Jambavana as depicted in Yakshagana (a dance drama)
|Species||Bear (Asian species)|
Himavat (Elder Brother)Jambavati (daughter)
Jambavana also known as Jambavanta is a character originating in Indian epic poetry, popularly found in Ramyana (story of Lord Rama, Bhagwan Vishnu's avatar as a human on Earth). The King of Bears, he is an Asian black bear or sloth bear in Indian epic tradition (though he is also described as a monkey in other scriptures), immortal to all but his father Brahma. Several times he is mentioned as Kapishreshtha (Foremost among the monkeys) and other epithets generally given to the Vanaras. He is known as Riksharaj (King of the Rikshas). Rikshas are earlier described as similar to Vanaras but in later versions of Ramayana Rikshas are described as bears. He was created by Brahma, to assist Rama in his struggle against Ravana.
Jambavan is also known as
- Jambavati (জাম্ববতী, Bangla)
- Jaambavamtudu (Telugu),
- Jambuvan (Odia),
- Jambuwana (Malay),
- Zabaman (Burmese)
- Jampavan (Malayalam)
- Keeratuvan (Punjabi)
- Sambuvan (சாம்பவான், Tamil), and
- Chomphuphan (ชมพูพาน, Thai).
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Jambavan in his previous life was the King of the Himalayas who had incarnated as a bear in order to serve Lord Rama. He received a boon from Lord Rama that he would have a long life, and have the strength of ten million lions. In the epic Ramayana, Jambavantha helped Rama find his wife Sita and fight her abductor, Ravana. It is he who makes Hanuman realize his immense capabilities and encourages him to fly across the ocean to search for Sita in Lanka. In the Mahabharata, Jambavantha had killed a lion, who had acquired a gem called Syamantaka from Prasena after killing him. Krishna was suspected of killing Prasena for the jewel, so he tracked Prasena's steps until he learned that he had been killed by a lion, who had been killed by a bear. Krishna tracked Jambavantha to his cave and a fight ensued. The combat between Krishna and Jambavan ensued for 27/28 days (per Bhagavata Purana) and 21 days (per Vishnu Purana) after which Jambavan began to grow tired. Then realizing who Krishna was, Jambavantha submitted. He gave Krishna the gem and also presented him his daughter Jambavati, who became one of Krishna's wives.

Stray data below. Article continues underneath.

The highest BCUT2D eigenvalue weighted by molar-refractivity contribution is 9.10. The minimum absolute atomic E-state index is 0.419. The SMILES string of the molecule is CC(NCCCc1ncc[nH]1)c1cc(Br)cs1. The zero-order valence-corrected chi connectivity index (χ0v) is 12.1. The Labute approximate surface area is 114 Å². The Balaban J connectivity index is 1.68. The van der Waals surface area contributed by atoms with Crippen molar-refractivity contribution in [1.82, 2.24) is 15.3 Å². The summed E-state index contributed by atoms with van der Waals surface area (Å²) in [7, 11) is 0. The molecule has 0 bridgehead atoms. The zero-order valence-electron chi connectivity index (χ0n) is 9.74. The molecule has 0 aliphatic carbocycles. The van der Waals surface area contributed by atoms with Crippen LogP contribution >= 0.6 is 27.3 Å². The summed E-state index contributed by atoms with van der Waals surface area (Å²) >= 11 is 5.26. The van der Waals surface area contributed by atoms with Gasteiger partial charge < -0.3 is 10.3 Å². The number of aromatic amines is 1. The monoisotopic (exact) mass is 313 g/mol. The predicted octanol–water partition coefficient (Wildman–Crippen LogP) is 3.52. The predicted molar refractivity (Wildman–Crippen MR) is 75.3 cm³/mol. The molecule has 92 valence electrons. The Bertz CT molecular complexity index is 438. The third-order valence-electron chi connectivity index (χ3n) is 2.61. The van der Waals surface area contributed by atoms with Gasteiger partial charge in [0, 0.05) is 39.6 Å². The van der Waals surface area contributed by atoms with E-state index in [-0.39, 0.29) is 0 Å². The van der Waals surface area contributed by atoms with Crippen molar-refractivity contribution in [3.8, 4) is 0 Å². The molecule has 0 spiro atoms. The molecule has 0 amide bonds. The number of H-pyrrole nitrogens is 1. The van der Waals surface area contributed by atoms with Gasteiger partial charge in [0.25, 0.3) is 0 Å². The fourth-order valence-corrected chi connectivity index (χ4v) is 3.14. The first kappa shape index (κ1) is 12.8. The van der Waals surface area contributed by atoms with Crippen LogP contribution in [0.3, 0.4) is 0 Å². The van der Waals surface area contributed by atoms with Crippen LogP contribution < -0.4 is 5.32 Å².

Jambavan mentions two past incidents in his life in the Ramayana.
Once at the foot of Mount Mahendra, where Hanuman is about to take a leap and mentions that he could have jumped over the ocean to Lanka except that he got injured when he was beating the drum for Vishnu during the Vamana Avatara when the Supreme God measured the three worlds. Vamana's shoulder struck Jambavan and he was injured which limited his mobility.
And once during the Churning of the Cosmic Ocean, he was present at the time of the event. He got to know about the all-curing plant Vishalyakarni from the gods there and he later used this information to convey Hanuman to help an injured Laxmana who was rendered unconscious by Indrajit.
Jambavan, together with Parasuram and Hanuman, is considered to be one of the few to have been present for both Ram and Krishna avatars. Said to have been present for the churning of the ocean and thus witness to the Kurma avatar, and further the Vaman avatar, Jambavan may well be the longest lived of the chiranjivis and have been witness to nine avatars.
- Patricia Turner, Charles Russell Coulter. Dictionary of ancient deities. 2001, page 248
- Magnotti, Angela; rews. "Jambavan Fights Krishna (Syamantaka Mani Legend, Part 5)".
- "Jambavan: The only one who saw Lord Rama and Krishna".
- Jambavantha motivating Hanuman for the task of leaping the ocean. in Valmiki Ramayana - Kishkindha Kanda in Prose Sarga 65 - Accessed August 14, 2006.
- Jambavantha - A Rksha Warrior